Albany, N.Y. – With two former leaders of the state Legislature on trial for corruption, civic groups are calling for immediate action to implement ethics reforms in Albany.
More than 30 state legislators have left office because of criminal charges or ethical issues in the past 15 years. This week, the Center for Public Integrity gave the state a grade of D-minus for its lack of systems to deter corruption.
John Kaehny, executive director of the group Reinvent Albany, said one problem is that a lot of what some consider bribery is legal in New York.
“Legislators or the governor can receive giant contributions from companies or people who do business with the state, who get grants, who get contracts, who get business subsidies,” Kaehny said.
The groups are calling on the state to implement reforms in five areas including campaign finance, increasing transparency and strengthening financial-reporting requirements. The groups also are calling for an overhaul of the Joint Committee on Public Ethics, or J-COPE, which, Kaehny said, “is a currently dysfunctional, highly politicized body which is dominated by appointees from the governor and is not considered effective or objective.”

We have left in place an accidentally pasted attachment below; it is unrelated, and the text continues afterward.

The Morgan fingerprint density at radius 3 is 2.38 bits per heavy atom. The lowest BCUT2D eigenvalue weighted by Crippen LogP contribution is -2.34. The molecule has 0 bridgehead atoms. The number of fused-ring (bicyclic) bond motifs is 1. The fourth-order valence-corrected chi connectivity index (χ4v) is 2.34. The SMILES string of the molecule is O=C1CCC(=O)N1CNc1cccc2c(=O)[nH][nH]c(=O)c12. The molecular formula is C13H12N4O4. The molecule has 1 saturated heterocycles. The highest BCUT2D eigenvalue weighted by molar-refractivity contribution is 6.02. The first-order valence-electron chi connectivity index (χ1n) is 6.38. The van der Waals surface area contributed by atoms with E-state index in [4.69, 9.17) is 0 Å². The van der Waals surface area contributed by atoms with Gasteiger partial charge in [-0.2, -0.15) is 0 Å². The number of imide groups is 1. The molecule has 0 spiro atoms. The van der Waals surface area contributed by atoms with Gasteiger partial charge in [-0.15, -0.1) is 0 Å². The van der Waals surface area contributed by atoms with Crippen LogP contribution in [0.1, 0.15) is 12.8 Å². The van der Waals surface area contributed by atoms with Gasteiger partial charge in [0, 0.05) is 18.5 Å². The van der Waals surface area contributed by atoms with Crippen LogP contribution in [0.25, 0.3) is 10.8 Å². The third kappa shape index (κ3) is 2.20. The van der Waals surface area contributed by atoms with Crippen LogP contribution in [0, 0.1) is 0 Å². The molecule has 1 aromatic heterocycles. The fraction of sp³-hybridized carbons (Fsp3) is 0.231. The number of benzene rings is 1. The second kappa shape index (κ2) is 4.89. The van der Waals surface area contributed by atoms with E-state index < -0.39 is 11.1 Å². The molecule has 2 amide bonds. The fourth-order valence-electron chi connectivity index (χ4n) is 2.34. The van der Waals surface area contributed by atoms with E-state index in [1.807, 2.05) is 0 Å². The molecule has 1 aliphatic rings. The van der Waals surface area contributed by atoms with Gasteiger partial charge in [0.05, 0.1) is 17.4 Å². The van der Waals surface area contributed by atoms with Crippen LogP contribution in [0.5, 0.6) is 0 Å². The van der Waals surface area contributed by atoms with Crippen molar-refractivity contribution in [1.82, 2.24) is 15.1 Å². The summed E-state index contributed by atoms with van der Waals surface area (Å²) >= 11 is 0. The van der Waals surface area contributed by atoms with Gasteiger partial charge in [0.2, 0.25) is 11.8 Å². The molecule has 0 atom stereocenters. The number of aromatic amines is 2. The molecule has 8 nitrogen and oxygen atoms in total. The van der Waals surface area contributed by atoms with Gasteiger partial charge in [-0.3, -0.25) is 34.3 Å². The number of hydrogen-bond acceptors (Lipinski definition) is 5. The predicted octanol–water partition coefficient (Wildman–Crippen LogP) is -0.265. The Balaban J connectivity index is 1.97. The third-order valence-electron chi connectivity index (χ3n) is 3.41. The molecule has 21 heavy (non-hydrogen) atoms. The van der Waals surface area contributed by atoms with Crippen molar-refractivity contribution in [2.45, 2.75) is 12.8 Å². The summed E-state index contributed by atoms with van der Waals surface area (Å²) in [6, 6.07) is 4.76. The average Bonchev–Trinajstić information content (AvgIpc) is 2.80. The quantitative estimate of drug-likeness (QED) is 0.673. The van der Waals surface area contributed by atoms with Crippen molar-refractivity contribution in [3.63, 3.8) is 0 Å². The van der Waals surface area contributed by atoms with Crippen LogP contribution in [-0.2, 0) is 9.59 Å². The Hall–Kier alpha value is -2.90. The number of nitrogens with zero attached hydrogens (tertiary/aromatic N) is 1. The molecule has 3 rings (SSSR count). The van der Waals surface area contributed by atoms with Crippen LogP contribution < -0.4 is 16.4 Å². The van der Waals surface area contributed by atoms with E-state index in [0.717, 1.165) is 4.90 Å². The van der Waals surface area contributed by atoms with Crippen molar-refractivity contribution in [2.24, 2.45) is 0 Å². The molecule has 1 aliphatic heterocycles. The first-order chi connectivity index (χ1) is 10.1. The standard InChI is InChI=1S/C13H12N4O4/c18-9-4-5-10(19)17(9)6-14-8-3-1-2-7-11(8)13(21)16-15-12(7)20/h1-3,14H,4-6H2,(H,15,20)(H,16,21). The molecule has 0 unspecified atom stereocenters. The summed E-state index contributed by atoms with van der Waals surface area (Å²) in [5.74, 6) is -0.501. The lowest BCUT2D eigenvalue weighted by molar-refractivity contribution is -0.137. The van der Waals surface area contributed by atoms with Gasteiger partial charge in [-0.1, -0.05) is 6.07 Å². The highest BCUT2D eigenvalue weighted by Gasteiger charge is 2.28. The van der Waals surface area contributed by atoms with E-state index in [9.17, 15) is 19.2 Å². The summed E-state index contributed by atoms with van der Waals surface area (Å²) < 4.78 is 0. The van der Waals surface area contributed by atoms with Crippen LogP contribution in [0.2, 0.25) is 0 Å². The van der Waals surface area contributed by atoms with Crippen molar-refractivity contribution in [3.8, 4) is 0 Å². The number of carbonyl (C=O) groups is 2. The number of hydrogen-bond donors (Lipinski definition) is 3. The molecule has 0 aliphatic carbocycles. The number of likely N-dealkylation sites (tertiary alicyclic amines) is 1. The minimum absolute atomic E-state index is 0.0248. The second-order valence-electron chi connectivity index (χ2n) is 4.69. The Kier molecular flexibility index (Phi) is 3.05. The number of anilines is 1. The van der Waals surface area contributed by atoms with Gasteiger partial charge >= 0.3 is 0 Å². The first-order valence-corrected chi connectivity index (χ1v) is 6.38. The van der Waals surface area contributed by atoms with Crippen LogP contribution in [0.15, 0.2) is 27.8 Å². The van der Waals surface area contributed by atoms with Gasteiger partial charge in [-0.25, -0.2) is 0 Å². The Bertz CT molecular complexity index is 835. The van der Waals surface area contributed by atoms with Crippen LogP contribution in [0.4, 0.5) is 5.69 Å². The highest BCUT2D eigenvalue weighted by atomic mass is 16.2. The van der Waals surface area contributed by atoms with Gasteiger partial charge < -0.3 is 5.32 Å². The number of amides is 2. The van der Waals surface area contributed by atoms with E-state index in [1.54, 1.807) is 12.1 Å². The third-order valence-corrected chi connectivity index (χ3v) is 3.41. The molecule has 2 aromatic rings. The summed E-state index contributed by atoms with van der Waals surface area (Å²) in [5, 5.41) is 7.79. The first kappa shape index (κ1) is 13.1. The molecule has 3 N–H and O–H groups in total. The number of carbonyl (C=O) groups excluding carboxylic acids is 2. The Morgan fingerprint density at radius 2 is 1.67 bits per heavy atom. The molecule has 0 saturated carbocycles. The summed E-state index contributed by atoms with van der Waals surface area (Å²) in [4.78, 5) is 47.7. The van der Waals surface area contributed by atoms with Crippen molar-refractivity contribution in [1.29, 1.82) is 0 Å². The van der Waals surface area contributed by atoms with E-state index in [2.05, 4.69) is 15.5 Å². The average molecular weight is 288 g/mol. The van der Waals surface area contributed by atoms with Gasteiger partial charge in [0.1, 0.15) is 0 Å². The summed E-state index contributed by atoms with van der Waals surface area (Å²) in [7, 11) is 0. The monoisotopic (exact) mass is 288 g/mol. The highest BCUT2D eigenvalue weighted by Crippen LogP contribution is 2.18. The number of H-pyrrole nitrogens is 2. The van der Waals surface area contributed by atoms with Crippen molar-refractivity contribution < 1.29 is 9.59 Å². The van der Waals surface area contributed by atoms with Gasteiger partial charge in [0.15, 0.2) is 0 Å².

This week, the independent New York Ethics Review Commission released an evaluation of J-COPE and recommended reforms.
He said the scope of changes being called for by good-government groups, commissions, prosecutors and others is sweeping, often technical, and likely will be difficult to convince the Legislature to enact. Kaehny said he believes it’s up to the public and the news media to make sure Albany gets the message that reform must happen.
“The hope,” he said, “is they will feel some pressure to react to the drumbeat of news stories and negative editorials and terrible public polling on issues of public integrity and public corruption.”
Some are calling on Gov. Andrew Cuomo to convene a special leglslative session to consider these issues.
The New York Ethics Commission Review Report is online and available here.
PHOTO: A call for ethics reform was issued outside the court where state officials are being tried for corruption. Credit: @commoncauseny
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